How I built it

We used VisualCrossing Weather API, a freemium weather API (prices are super cheap after a basic daily request limit) with tons of historical data. It was incredibly helpful in solving things for us: location resolution that just works, easy to navigate docs, a query builder, and even support for custom time periods (like yesterday, today, etc.) in requests, instead of accepting just date formats.

The app is comprised of a frontend built with react and a backend built with node+typescript, mainly used to mask the requests to the API (and the API key that goes with it) and resolve some logic so that the data requested by the client is more light weight, thus optimizing performance.

I used Netlify to host the front end, through its integration with GitHub. This way site deploys every time a given branch is pushed, making iteration super easy. The backend is hosted in Heroku, with a similar mechanism.

Adding New Relic to FE and BE was surprisingly easy. Just dropping a file in the project (and adding a dependency, in the case of node) was enough to get the first results instantly and start playing around to see what information could be more valuable for monitoring the app.

What features of New Relic did you utilize when creating this project?
We used the New Relic Node.js agent to monitor activity both in the backend and in the frontend: which locations people search, where they're accessing the site from and specially for this app, monitoring the usage of the free API and get alerts if it goes over the daily limit.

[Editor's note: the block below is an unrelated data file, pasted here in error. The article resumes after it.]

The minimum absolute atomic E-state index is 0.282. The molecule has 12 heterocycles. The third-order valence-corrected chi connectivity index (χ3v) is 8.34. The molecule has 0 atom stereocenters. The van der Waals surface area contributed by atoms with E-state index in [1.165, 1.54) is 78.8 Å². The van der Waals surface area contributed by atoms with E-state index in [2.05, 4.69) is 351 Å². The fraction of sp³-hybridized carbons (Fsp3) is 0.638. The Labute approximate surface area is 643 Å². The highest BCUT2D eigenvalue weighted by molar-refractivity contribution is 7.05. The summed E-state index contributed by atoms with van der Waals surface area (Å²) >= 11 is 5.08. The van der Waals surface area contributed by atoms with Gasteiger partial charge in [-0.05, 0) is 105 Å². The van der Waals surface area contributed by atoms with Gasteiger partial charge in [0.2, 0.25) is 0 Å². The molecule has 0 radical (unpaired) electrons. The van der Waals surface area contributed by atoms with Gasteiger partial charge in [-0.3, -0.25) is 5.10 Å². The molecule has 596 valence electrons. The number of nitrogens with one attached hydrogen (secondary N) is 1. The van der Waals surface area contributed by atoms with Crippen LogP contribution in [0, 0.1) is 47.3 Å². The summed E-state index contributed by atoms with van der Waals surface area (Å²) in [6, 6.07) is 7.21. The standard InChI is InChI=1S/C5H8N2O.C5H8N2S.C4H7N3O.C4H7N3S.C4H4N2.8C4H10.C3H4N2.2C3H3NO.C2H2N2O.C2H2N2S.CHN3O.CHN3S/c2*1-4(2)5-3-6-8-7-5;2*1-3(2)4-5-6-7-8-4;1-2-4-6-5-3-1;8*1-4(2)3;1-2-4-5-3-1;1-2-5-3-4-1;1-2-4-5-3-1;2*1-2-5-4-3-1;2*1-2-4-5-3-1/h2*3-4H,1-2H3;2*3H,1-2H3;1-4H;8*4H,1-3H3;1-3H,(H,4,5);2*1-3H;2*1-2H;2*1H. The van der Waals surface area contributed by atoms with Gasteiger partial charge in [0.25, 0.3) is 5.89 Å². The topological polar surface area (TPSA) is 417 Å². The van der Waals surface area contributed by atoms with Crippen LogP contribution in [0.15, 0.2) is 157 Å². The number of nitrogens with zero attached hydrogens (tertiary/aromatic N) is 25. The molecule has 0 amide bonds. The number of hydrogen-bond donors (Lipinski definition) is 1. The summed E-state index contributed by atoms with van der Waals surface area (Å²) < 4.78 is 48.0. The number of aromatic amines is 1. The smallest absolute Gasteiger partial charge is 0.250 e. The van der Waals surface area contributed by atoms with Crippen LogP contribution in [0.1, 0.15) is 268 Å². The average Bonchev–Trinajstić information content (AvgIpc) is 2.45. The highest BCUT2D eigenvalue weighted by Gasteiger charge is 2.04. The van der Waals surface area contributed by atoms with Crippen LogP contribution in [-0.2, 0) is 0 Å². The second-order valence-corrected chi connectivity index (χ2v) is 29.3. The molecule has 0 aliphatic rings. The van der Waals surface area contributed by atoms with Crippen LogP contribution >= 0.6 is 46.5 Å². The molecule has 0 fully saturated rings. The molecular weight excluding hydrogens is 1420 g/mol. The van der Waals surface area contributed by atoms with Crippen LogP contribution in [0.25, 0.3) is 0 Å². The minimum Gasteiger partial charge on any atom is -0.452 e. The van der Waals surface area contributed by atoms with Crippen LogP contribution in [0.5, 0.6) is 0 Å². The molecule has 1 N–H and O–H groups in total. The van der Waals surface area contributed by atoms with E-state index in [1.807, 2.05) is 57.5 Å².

The Weather API returns the cost of each request on the response payload, I have added a custom metric called WeatherQuery/Cost where I increment this metric for each of the queries. That way I can configure an alert to know when the cost of the API is about to go over the daily free limit.
Custom WeatherQuery/Cost metric

I am also sending a custom event WeatherQuery with the locations the users are looking for
List of location searches

Dashboard showing were visitors are accessing the site from
Dashboard showing were visitors are accessing the site from

Performance monitoring dashboard
Performance monitoring dashboard

Web transactions dashboard
Web transactions dashboard

Frontend: React on Netlify

Backend: NodeJS + Typescript on Heroku

Data: Visual Crossing Weather API

Additional Resources/Info

I added some resources at the bottom of the page to help people understand what the see and give a broader context. Example: temperatures may seem more extreme in the cold, sub-zero area and it's important to help people understand that that sort of thing does not refute global warming, as it's easily explained by scientists observations.

Here's some of them:

Final words

These are our profiles, if you wanna follow updated to what we add to the site in the future:

Discussion (1)

picsoung profile image
Nicolas Grenié

I didn't expect to find this result for San Francisco, looks like it's getting colder 🤯

Good job @albarin and @anabella